The management of urban water and surface water runoff within a given urban drainage basin
Sustainable Urban Drainage System, designed to reduce the potential impact of new and existing developments with respect to surface water drainage discharges
The degradation of urban water due to the addition of unwanted materials.
Sources of water pollution in urban areas
Sediment from construction, oxygen-demanding substances, road salts, heavy metals from cars and industrial processes, petroleum hydrocarbons, pathogenic bacteria, pesticides from parks and gardens
Increased river flows in urban areas
During wet periods leads to flooding and increased erosion
Decreased river flows in urban areas
During dry periods causes extremely low flows and can damage fish spawning grounds and aquatic vegetation
Higher water temperatures
From increased urban air temperatures and discharged waste water can disturb ecological balance
Green roofs/rain gardens
Covers the roof of a building with vegetation cover/landscaping. The roof is likely to consist of an impermeable layer, a substrate or growing medium and a drainage layer, designed to intercept and hold precipitation, reducing the volume of runoff and lowering peak flows.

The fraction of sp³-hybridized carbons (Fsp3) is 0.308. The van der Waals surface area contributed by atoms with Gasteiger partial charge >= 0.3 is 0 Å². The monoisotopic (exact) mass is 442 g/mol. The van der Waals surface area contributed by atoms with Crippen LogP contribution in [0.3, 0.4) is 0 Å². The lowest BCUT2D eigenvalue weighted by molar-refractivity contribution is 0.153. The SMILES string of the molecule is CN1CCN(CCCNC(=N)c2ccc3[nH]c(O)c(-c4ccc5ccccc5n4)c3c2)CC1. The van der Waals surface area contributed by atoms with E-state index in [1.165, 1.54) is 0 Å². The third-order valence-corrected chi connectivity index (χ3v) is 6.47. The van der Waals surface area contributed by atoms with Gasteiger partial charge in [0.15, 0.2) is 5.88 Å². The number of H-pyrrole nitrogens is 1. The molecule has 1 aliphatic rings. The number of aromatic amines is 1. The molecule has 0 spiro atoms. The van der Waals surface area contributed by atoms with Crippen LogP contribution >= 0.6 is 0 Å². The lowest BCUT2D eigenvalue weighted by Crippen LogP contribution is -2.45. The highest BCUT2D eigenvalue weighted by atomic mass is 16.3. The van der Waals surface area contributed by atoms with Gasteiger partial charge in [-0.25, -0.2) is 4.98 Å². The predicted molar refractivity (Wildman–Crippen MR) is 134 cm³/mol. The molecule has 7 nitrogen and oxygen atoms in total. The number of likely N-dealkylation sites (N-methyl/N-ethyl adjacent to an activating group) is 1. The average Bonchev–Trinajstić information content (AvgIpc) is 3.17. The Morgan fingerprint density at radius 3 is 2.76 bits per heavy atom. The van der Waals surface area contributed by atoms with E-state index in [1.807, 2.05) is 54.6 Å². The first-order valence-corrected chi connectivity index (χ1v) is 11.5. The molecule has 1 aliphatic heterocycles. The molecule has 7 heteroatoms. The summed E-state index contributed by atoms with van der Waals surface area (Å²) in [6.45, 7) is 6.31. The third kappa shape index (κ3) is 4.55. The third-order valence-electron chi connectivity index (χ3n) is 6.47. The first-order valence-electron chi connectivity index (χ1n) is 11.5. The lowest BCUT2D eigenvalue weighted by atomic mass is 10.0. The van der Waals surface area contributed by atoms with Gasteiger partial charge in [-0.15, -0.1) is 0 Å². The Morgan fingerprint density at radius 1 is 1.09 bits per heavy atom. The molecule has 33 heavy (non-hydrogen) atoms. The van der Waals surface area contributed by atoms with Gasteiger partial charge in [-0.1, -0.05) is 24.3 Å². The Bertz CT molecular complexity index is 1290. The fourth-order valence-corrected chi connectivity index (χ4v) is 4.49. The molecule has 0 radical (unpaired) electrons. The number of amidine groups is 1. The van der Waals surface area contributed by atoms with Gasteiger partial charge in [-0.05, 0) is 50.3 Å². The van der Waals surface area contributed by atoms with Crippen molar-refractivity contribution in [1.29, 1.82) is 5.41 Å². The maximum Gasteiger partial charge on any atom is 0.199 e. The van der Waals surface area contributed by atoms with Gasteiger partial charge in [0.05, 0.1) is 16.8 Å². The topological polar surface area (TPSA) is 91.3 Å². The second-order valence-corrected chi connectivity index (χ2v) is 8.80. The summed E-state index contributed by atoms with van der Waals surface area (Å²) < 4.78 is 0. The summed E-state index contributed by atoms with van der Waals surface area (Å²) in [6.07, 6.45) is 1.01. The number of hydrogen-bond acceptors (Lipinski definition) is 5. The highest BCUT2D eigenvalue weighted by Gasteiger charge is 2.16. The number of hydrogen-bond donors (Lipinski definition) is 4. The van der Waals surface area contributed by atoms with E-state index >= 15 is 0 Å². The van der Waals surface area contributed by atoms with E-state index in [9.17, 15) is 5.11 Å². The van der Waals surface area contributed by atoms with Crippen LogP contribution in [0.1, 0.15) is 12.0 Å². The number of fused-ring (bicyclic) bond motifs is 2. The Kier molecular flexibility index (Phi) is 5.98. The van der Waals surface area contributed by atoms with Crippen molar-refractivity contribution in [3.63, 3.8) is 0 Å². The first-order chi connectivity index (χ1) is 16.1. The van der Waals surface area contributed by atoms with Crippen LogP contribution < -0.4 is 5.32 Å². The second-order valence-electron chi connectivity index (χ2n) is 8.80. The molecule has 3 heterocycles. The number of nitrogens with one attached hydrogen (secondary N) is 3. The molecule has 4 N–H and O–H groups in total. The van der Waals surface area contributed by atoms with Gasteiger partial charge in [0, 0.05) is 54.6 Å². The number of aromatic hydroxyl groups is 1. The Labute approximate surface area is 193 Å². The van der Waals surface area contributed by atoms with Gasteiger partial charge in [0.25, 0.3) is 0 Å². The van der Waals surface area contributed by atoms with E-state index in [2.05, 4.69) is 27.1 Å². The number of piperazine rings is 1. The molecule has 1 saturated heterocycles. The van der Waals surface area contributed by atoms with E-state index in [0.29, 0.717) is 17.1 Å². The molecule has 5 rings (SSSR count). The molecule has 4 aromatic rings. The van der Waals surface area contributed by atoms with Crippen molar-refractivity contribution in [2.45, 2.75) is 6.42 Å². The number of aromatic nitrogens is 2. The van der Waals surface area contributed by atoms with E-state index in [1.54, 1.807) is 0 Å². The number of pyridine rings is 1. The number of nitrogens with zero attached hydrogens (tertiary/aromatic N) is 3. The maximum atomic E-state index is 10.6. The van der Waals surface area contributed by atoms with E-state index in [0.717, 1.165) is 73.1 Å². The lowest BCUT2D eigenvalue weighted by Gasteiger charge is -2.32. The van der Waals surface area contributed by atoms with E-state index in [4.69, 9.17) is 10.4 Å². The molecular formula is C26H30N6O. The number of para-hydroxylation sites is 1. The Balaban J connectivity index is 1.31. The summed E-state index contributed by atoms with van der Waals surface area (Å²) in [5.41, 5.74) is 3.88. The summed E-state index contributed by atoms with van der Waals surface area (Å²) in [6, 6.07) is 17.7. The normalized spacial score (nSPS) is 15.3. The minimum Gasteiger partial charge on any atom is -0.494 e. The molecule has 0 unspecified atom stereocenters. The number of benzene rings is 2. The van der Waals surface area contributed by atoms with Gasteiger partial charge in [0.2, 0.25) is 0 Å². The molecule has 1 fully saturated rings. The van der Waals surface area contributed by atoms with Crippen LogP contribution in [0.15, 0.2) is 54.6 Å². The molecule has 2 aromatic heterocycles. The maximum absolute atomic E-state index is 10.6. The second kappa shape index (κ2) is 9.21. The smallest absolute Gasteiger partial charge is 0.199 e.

Allows rainwater to soak through the cracks between slabs so is better than concrete and tarmac
The benefits obtained from the regulation of ecosystem processes, in this case urban river systems, such as climate regulation, flood regulation, water purification and waste management, pollination or pest control
A design feature that in the event of flood failure, inherently responds in a way that will cause no or minimal harm to other equipment, the environment or to people. Many old concrete flood channels in urban areas were designed this way
A method of river engineering that widens or deepens rivers (and often uses concrete) to increase the capacity for flow volume at specific sections of the river. Used in urban areas to reduce flooding.
Los Angeles River
Flows through a concrete channel on a fixed course, which was built after a series of devastating floods in the early 20th century.
Shallow, broad and vegetated channels designed to store and/or move runoff and remove pollutants. Can pass the runoff to the next stage of treatment and can be designed to promote infiltration where soil and groundwater conditions allow.
Small lakes that store storm water and allow for its treatment. Support emergent and submerged aquatic vegetation along their shoreline. Sediments settle out in the pond and plants can uptake pollutants.
Can be built as part of SUDS to remove fine sediments, metals and particulates, and dissolved nutrients. Wetlands mainly treat polluted runoff, provide attenuation and deliver biodiversity and amenity.